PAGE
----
The Indecision, what a show! The Indecision, here we go!

It's been only ten days since I announced that I had finally made a decision for which of my two game ideas I want to pursue, and only two days since I wrote a bit more about my priorities for making an open-world immersive-simulation.

And yet, here we are again.

In the last two days, I cooled significantly about my plans to make an open-world first-person game and instead rediscovered the spark that had me originally excited about making a top-down party-RPG.

The biggest factor has probably been my contemplation about representing the scale of the world in-game. While it's not strictly a technical requirement, open-world games basically always have a single continuous overworld map. Skyrim somehow manages to just pull it off to make its world feel like the country it is supposed to represent, but that map is already of a size that would be completely delusional for me to attempt all by myself. Other than that, open-world games usually cover a single island, valley, or city, and have a clear focus on a very local story. But I really like the idea of travelling the world, and also the world feeling world-sized. Isometric RPGs typically had a big world map screen that was covered in icons that you can click to travel between small local area maps. And with this approach, you can imply these maps being any distance apart from each other that you want. You could do that in an open-world game too, but the idea of having a loading screen say that you traveled for 60 days and arrive at a new location somehow just feels off. Again, Metro Exodus uses that approach, but it's really much more a cinematic narrative game than a sandbox. For a top-down game, using a travel system between areas as in Fallout feels much more appropriate.

Fallout Travel Screen
Travel Screen in Fallout

But another thing that has been on my mind is that I am quite in favor of the game being more about exploring and taking in the world rather than the personal story of the player character. I feel that such a game would benefit from having a certain distance between players and characters. A degree of detachment that is in direct conflict with a first-person perspective. I think this kind of game would probably feel rather empty and boring as a first-person game where you have to be very hands on and precisely control every character movement. In a top-down third-person game, you simply give a command to a character with one or two clicks, and then can lean back and observe the character execute it autonomously. You can pause the game world while thinking about what commands you want to give to characters, and success or failure depends entirely on the choices you make, without need for precision movement or timing. When combat happens, it becomes much more of a tactics game rather than an action game. This is a bit of a difficult concept to express in words, and I can totally understand if this sounds boring and dull when phrased like that. But I think people who have played older iso-RPGs or even JRPGs might know what I am trying to get at.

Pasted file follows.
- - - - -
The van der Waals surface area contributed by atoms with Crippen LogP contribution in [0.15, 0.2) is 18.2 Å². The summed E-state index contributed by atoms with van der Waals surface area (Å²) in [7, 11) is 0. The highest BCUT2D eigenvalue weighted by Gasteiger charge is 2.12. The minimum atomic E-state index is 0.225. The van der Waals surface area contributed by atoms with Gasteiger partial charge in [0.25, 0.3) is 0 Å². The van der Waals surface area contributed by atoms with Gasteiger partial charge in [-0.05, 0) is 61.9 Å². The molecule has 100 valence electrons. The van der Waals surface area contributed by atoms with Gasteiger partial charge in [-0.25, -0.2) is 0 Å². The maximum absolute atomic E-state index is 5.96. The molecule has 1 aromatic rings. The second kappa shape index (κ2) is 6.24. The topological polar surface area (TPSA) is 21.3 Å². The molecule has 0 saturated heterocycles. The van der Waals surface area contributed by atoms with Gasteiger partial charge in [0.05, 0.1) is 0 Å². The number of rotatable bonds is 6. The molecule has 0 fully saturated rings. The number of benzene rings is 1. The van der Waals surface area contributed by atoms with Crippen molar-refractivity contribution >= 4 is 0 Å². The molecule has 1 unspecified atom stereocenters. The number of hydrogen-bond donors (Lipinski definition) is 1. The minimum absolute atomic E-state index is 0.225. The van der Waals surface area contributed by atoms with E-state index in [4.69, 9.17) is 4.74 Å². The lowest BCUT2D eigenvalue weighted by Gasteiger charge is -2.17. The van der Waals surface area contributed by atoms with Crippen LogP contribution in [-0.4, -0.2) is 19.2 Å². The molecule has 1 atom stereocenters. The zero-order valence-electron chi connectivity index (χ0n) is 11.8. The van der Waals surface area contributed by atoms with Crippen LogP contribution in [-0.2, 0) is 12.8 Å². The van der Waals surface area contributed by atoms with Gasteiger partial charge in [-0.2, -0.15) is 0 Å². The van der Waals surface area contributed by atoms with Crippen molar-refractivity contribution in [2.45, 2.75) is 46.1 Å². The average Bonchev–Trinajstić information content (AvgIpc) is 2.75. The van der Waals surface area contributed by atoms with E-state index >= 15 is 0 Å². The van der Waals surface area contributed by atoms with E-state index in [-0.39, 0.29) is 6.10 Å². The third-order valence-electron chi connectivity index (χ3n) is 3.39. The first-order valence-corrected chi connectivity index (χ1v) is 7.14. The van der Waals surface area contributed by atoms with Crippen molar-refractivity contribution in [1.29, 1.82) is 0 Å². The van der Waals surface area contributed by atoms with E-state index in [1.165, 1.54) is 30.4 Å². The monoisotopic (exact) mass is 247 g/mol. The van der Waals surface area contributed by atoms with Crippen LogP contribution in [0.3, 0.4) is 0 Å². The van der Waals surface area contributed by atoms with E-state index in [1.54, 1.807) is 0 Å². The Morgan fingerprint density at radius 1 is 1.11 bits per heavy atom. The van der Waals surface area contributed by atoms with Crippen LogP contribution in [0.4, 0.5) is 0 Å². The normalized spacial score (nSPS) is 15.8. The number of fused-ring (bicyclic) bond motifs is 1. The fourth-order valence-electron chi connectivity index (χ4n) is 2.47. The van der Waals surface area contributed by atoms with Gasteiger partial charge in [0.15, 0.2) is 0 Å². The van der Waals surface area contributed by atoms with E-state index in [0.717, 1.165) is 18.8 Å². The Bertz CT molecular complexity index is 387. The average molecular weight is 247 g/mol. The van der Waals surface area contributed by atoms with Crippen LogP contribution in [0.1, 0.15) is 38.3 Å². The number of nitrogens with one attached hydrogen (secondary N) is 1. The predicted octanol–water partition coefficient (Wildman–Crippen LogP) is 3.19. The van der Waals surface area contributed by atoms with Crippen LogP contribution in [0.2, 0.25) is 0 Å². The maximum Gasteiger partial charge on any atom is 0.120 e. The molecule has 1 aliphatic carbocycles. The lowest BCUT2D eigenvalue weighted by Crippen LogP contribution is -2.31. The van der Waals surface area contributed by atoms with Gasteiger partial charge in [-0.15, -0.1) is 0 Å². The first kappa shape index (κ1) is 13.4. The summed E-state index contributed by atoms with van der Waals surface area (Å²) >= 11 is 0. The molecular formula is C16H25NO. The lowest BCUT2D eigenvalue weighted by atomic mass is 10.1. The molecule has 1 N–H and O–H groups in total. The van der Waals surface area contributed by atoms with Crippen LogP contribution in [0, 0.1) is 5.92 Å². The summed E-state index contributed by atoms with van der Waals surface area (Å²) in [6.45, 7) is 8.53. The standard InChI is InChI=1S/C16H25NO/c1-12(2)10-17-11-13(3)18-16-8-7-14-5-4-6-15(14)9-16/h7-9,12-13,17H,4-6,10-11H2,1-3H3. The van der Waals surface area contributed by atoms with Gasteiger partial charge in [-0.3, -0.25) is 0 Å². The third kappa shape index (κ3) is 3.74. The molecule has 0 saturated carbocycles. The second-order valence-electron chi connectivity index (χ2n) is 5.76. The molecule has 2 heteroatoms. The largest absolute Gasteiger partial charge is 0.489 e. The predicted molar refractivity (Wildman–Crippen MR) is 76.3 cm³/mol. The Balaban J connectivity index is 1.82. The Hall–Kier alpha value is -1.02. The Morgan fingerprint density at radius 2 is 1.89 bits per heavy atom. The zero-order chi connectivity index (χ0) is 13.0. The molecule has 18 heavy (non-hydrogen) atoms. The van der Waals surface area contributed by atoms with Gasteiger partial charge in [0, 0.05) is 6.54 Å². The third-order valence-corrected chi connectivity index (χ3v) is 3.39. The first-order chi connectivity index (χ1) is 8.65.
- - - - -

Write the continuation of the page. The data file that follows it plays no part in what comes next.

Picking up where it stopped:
Thirdly, even with my plan to go for a rather low-fidelity visual representation of the game world, there is still a considerable gap in the amount of detail that you can see when looking at indoor environments with a camera from half a meter away compared to 10 meters away. With a top-down third person camera, you can make the clutter on tables and on shelves somewhat oversized and with much lower detail and still look good and appropriate without getting cartoonish. This should speed up the amount of time it takes to create towns and the insides of buildings by several times.

So here I am, again very much considering how I would want to make a game that is much similar to classic Fallout and Kenshi than to Morrowind and Thief. But who knows? After a week of considering the potentials and consequences for such a switch, I might come back to favoring the first-person game option again.

To close up this post, here are a couple of reference screenshots I collected that represent the graphical fidelity that I would want to reach with a top-down game.

Encased Screenshot #1
Screenshot from Encased (2021)
Encased Screenshot #2
Screenshot from Encased (2021)
Kenshi Screenshot #1
Screenshot from Kenshi (2018)
Kenshi Screenshot #2
Screenshot from Kenshi (2018)
Atom RPG Screenshot #1
Screenshot from Atom RPG (2017)
Atom RPG Screenshot #2
Screenshot from Atom RPG (2017)
Dungeon Siege Screenshot #1
Screenshot from Dungeon Siege (2002)
Dungeon Siege Screenshot #2
Screenshot from Dungeon Siege (2002)